There was an amazing amount of writing and analysis about last year’s changes to the FRCP that took place in December 2016 regarding eDiscovery, but much less attention has been paid to proposed changes to the Rules of Federal Evidence (FRE) which are due to take place in December 2017. Rule 902, subsection 14 of the FRE will change the way that litigants can perform eDiscovery collections. The language provides a simplified process for authenticating Electronically Stored Information (ESI). The committee note on the subsection states:
“The amendment sets forth a procedure by which parties can authenticate data copied from an electronic device, storage medium, or an electronic file, other than through the testimony of a foundation witness. As with the provisions on business records in Rules 902(11) and (12), the Committee has found that the expense and inconvenience of producing an authenticating witness for this evidence is often unnecessary. It is often the case that a party goes to the expense of producing an authentication witness, and then the adversary either stipulates authenticity before the witness is called or fails to challenge the authentication testimony once it is presented. The amendment provides a procedure in which the parties can determine in advance of trial whether a real challenge to authenticity will be made, and can then plan accordingly.
Today, data copied from electronic devices, storage media, and electronic files are ordinarily authenticated by “hash value.” A hash value is a unique alpha-numeric sequence of approximately 30 characters that an algorithm determines based upon the digital contents of a drive, media, or file. Thus, identical hash values for the original and copy reliably attest to the fact that they are exact duplicates. This amendment allows self-authentication by a certification of a qualified person that she checked the hash value of the proffered item and that it was identical to the original. The rule is flexible enough to allow certifications through processes other than comparison of hash value, including by other reliable means of identification provided by future technology.“
What Does This Language Mean?
If litigants can provide a certification from a “qualified person” that the ESI was collected through a reliable “process of digital identification,” the litigants will no longer be required to authenticate ESI through trial testimony of a forensic expert, which de-facto means that the ESI becomes self-authenticating. Pursuant to Rule 902(11) or (12), a “qualified person” must be an individual able to certify the ESI such as to establish the authenticity of the ESI had he/she been required to testify at trial as a forensic or IT professional. Although the committee is implementing a “qualified person” requirement, it is clear that they are encouraging the use of best practices.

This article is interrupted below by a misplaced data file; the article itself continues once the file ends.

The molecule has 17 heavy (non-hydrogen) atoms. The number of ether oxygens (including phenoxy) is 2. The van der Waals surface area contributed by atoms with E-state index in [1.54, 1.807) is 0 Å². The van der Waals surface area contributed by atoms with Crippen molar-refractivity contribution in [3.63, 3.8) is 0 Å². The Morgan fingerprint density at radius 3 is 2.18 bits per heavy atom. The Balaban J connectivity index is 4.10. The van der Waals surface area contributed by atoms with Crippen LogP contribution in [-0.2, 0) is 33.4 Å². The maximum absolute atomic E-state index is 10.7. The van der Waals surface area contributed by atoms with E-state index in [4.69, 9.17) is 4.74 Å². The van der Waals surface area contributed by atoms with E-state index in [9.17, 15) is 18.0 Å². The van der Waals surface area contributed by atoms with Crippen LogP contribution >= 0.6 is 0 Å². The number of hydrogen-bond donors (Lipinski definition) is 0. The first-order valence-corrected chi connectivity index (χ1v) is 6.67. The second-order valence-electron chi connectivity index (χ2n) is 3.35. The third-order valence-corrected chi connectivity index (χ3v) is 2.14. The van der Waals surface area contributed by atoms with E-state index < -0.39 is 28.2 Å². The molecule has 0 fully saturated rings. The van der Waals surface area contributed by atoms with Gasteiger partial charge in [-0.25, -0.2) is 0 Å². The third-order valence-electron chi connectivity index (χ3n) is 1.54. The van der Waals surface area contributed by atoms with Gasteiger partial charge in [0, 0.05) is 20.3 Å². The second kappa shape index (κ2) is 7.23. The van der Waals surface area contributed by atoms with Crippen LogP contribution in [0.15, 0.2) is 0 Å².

The advisory committee notes further describe that what they consider to be a reliable “process of digital identification” is through the collection and verification of a document’s “hash value.” A “hash value” is a number that is calculated by an algorithm and used to identify an electronic file. When a copy of an electronic document is made, a comparison of its hash value to the hash value of the original document will reveal whether or not they are identical duplicates. If they are identical, their hash value numbers will be the same. The committee states that a verification of hash values post-collection is a reliable process of digital identification, which will necessarily involve a forensic or IT professional (i.e., qualified person).
If adopted, the amendment will make it much easier to authenticate ESI at trial which should result in both time and cost savings. A second and perhaps more important impact is that the amendment could prompt significant and costly discovery disputes for clients and attorneys who “self-collect” ESI. Although the standard only applies to self-authentication of ESI under Rule 902, opposing counsel could use the same standard to challenge the collection of ESI in general if the process did not lend itself to a reliable “process of digital identification” or was not performed with the assistance of a forensic or IT professional or other “qualified person.” Avoiding these types of disputes should be as easy as conforming to the new amendment.